12 Days of Christmas Music That Isn’t Awful (Day 8)

Have you ever wanted to cry from a Christmas song?  I don’t mean in the my-ears-are-bleeding-and-I-can’t-believe-someone-committed-this-refuse-to-a-recording-for-sadistic-posterity sense, but in the unexplainable sense.  The way it feels when something just triggers your tear reflex, and you weep for no apparent reason that you or anyone else can discern.

When I was a child, “Christmas Time Is Here” from A Charlie Brown Christmas made me cry.

Now, I looked forward to this holiday special every year and never missed it, but inevitably the scene of the children all skating on the pond, of Snoopy flying across the ice like joyfulness personified, struck a chord in me I didn’t like to acknowledge.  I didn’t have the conscious vocabulary then to express Charlie Brown’s angst myself, but I definitely felt a malaise come December 27th, after the holiday was finished and my cousins and I had separated from our inevitable holiday sleepover and there was nothing to look forward to but going back to awful school.  (I think that’s why I celebrate New Year’s Eve so persistently now.)  My father explained to me, when I was a child, that I had the “Christmas blues” and was sad that the holidays were over, and while this made sense to me logically, it didn’t really scratch the itch of not understanding my sadness.

And this song made me cry, inexplicably, every time I heard it, even into my early adulthood.  It doesn’t anymore, and in fact I rather like it.  I’m not sure, honestly, I ever didn’t like it.  Such a conundrum.

So this morning my kids gave their holidays concerts at school.  They sang with everyone else in their grades a delightful collection of holiday songs highlighting Christmas, Hanukkah, the winter weather, and world peace.  My son’s concert was fun and sweet, several dozen first graders bravely soldiering through some very cute melodies.  Then the third grade arrived, with my daughter front and center.  The opening notes of the first song wafted out of the piano, and boom — they opened with this song.  It was beautiful, clear, charming, and even better than Vince Guaraldi’s chorus of cherubs.  I very nearly started crying again, and this time I think I understood.

It’s not just about angst.  It’s not just about the emotional confusion of being a child and not understanding everything you want to know about yourself yet, or having the language to know how to ask someone else to explain it to you.  It’s not just about being younger than most when you come to the epiphany that life has a dark side, too.

It’s also about beauty and love and the preciousness of a singular moment when things fall into place the way they’re supposed to, and recognizing that sometimes that gift can happen to you, too.

 

 

So now we’re out of school.  I still have a few finals left to grade today and tonight, and then I’ll be done with this semester.  Yay.

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Fashion Friday 6/21/13

This week’s Fashion Friday comes to us from my friend Cecelia. Yay! It’s a bit different from the usual fare but something excellent.
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Side note: I’ve been so grateful to our guest bloggers who have been stepping in while I’m traveling and finishing novel revisions. You’ll hear more Fashion Friday stuff from me next month, and I’ll get back to posting other writings very soon, too.  Lots of publication-type irons in the fire at the moment. Everyone’s patience is SO appreciated.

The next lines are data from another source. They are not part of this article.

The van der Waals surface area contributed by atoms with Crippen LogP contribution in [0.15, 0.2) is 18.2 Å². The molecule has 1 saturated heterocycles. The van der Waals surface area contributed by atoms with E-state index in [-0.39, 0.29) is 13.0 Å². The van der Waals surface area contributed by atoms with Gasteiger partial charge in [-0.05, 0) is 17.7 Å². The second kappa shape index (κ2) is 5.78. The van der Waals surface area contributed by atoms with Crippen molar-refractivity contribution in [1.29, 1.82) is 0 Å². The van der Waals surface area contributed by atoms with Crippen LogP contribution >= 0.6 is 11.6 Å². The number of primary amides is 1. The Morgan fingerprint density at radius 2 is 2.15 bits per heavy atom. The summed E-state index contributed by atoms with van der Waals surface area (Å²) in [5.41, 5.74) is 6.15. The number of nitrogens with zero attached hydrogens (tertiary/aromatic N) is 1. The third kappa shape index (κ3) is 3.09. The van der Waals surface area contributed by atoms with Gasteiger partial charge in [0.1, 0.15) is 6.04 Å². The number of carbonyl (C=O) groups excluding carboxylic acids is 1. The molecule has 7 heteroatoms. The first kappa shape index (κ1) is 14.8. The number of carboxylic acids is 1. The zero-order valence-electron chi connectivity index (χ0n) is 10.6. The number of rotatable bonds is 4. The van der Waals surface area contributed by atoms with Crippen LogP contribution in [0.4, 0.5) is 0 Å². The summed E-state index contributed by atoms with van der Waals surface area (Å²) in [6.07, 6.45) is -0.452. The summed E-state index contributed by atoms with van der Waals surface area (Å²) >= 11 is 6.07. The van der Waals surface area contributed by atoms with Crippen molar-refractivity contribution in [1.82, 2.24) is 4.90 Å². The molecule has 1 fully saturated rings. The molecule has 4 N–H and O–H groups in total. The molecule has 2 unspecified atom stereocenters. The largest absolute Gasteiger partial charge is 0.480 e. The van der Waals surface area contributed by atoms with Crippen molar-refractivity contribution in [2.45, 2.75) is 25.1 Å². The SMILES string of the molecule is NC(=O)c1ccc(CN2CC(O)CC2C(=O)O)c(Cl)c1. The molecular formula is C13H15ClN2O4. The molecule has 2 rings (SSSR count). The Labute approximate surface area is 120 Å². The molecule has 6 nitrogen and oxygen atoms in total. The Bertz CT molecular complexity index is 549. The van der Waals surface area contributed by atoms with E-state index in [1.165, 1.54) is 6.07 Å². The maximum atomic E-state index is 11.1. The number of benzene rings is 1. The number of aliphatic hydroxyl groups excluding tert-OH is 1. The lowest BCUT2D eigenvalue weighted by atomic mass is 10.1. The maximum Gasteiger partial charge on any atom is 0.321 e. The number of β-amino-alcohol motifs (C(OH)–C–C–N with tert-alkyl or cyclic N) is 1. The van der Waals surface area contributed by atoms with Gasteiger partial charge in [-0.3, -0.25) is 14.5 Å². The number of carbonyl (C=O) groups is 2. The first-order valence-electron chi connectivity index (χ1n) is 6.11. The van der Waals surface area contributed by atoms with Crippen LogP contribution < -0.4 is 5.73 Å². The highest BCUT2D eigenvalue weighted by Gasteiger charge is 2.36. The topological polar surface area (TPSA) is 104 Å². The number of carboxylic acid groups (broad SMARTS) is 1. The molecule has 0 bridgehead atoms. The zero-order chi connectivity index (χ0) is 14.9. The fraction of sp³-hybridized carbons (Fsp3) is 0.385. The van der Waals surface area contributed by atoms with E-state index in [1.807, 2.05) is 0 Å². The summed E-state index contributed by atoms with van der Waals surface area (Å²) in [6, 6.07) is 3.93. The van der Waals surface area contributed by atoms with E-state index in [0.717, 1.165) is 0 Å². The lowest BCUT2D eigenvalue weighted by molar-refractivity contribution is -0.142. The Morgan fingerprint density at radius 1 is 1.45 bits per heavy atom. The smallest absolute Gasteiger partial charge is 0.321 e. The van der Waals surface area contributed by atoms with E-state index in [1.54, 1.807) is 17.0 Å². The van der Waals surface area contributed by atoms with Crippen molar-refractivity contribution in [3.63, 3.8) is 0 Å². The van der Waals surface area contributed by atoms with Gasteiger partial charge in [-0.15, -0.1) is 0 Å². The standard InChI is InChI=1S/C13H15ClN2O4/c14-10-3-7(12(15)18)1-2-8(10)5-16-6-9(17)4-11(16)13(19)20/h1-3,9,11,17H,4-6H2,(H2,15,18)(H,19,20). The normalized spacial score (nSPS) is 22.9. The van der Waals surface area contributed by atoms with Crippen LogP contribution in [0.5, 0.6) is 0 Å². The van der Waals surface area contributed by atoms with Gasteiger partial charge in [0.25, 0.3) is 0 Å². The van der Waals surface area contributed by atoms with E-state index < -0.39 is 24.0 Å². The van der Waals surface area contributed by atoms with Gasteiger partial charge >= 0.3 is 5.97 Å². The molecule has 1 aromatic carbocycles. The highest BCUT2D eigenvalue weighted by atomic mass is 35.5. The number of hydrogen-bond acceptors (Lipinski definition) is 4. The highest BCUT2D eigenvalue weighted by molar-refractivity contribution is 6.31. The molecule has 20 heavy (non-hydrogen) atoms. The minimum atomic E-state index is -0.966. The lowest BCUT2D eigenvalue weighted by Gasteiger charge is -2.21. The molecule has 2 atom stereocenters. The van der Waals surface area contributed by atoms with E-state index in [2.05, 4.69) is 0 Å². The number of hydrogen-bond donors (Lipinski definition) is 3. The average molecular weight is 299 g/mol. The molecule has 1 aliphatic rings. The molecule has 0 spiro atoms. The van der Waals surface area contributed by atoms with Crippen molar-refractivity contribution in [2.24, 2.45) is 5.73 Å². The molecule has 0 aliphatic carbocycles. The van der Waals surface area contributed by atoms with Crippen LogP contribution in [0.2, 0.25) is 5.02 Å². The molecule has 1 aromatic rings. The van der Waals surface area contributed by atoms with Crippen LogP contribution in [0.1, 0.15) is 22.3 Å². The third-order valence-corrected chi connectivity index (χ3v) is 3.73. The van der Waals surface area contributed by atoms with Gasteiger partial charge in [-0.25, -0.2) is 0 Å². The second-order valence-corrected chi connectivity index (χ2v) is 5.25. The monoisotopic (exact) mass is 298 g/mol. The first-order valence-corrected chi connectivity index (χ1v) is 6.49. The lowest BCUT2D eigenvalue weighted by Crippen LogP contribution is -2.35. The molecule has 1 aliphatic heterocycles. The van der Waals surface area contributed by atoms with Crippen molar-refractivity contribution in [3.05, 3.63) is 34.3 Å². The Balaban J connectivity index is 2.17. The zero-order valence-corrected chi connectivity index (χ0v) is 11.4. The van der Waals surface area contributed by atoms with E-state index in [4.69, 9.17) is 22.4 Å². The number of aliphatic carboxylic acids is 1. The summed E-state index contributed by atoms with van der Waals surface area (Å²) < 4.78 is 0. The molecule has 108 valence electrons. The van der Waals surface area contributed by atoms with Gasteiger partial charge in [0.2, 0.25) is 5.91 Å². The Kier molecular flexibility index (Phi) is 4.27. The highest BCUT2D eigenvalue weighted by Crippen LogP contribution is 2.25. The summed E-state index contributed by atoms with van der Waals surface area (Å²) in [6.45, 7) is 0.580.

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Now, without further ado…

Embracing My Inner Goth (part 6)

Welcome to the conclusion of my six-part series, “Embracing My Inner Goth.”  You can find the first five installments via the links below.  Remember, it’s better to read them all in order, so you’ll understand the references to the earlier posts in subsequent sections.  And for those of you who’ve been so patient on this journey with me, my deepest thanks.

Embracing My Inner Goth (part 1)

Embracing My Inner Goth (part 2)

Embracing My Inner Goth (part 3)

Embracing My Inner Goth (part 4)

Embracing My Inner Goth (part 5)

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Part VI:  The New Black

Apparently decrepitude is the new black.

What happened to Ken Dracula can happen to anyone or anything, I suppose.  He lost his partner and never recovered himself.  Just like his Annie.

I remember going to a local large bookstore in Houston back when we still had more than the smattering of Barnes & Nobles and a few delightful but clinging independent stores left.  It was the Alabama Bookstop, an iconic place before B&N had bought it: a bookstore carved from an old movie theater that had one screen, a balcony, and art deco murals on the walls.  It was a fabulous bookstore in its day, and I performed many poetry readings and at least Continue reading “Embracing My Inner Goth (part 6)”

Embracing My Inner Goth (part 4)

Just a reminder:  tomorrow is the 13th of the month, and so it is a Rêveur Day.  Be sure to wear black and white with a pop of red, and then send me your picture if you feel so inspired.  (And thanks to all those of you who are doing it even when you don’t send pictures.  I enjoy hearing about it on Facebook, too.)  For more information on what I’m talking about, please click here.

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Here is the continuation of my six-part gothiness series.  You can read the previous three parts by clicking on these links:

Embracing My Inner Goth (part 1)